Roadkill pigeon appeals nicely to recovering peregrine falcon

to begin with this week I am pleased to welcome two new volunteers, Paul and Mandi, to our team. They were shown around last week and met a good few other members of the mad crew and we don’t seem to have put them off yet.

By The Newsroom
Wednesday, 2nd March 2011, 4:23 pm

If there are any more slightly daft but friendly with it people out there we would love to have you join us. We always have tea and coffee and chocolate biscuits in stock so come and join us.

When I showed Paul and Mandi round I got my first look at the peregrine which flew into the side wall of the Farm to Freeze building on the Ramparts industrial estate. It was probably streaking after a pigeon for its dinner when it crashed into the wall.

When the bird arrived the vet examined it and found it was totally blind, but this has been noted before in such head injuries. The bird had to be hand fed with small pieces of meat for several days. The sight in one eye has returned and it is able to fly and land successfully in the recovery room.

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Food was a problem and when the committee assembled for a meeting last week there was a request from Kay. Written in bold letters on a large sheet of paper - ROAD KILL- WE NEED PIGEONS FOR THE PEREGRINE.

I have explained in my jottings before how we always carry a polythene bag in the car in case we find a dead rabbit etc on the roadside which is food for buzzards and other birds of prey. I think it was David who came across a dead pigeon and it was put in the cage with the peregrine.

For 24 hours the pigeon was not touched, but when David and Kay arrived the following day the recovery room had feathers all over the floor. The peregrine had prepared its meal, and then made an excellent meal of it. What was left looked like a Boxing Day turkey, nothing left but a few bones. This is really good news as once any sort of wild bird or animal feeds for itself it is on the mend. We just have to wait and hope that the sight begins to improve in the other eye now. I will catch you up on its progress next time.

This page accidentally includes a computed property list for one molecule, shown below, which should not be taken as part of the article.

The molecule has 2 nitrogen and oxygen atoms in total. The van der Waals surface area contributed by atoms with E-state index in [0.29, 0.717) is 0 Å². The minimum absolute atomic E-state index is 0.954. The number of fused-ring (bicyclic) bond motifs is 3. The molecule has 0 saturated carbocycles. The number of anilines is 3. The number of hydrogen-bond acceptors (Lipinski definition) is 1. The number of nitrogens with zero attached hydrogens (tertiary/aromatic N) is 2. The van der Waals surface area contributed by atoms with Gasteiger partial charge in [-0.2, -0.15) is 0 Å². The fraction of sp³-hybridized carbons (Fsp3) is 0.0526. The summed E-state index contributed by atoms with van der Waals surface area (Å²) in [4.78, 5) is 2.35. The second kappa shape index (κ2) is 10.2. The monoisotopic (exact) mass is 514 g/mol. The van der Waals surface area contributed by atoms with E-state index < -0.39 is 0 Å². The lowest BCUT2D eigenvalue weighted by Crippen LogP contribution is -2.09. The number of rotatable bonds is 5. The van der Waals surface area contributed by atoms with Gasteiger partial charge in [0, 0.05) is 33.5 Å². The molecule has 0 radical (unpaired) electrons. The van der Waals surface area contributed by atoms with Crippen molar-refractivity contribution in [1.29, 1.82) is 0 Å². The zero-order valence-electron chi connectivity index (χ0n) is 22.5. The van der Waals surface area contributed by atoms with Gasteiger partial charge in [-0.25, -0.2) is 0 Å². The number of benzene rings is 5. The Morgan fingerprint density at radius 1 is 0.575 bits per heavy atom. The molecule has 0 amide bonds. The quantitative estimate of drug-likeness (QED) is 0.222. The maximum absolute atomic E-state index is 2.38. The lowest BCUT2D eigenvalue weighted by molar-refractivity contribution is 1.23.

At present we still have three young swans (last year’s cygnets) in the big pen. They are ready for release but the rain we have had recently has meant that the river is in flood and as these are young birds we would rather wait for kinder conditions for their return to the big wide world.

There are two adult swans in the small pen, one was attacked by a dog and the other was found very weak after being bullied off its lake by a pair of swans who made no pretence about their objective of having the place to themselves. Both birds look well now so hopefully they are on the mend.

I was surprised when the hedgehogs were checked, a couple of them are a very good weight now. The biggest comes in at a kilo. The photograph this week shows how tiny they are when they first come in to us. They are all the messiest eaters ever known. They are never happy with their food until they have walked in it and spread it about their cage and bedding. They much prefer to eat from the far side of the bowl leaning over the dish and getting the food all over their tummies. They just seem to like playing with their food. They are all doing very well however and will all be fit to go when the weather is warmer. Doesn’t that sound hopeful. When the weather gets warmer. It’s March now, spring is here.

I am hoping that when this column is read we shall be on holiday in Tomintoul in the Highlands. We have been anxiously watching the weather forecast for up north after last week when there was a good fall of snow which blocked up some of the roads near to our destination. We wanted a nice peaceful break but I don’t fancy being snowed in for a week.


Should you find an animal in need of our services, or if you need advice please phone HQ on (01289) 302882. We are happy to help. You can also e-mail via our website We are also on Facebook at

If you would like to donate to the Trust or to become a member please contact the treasurer, Derek Roughton, on (01665) 578365.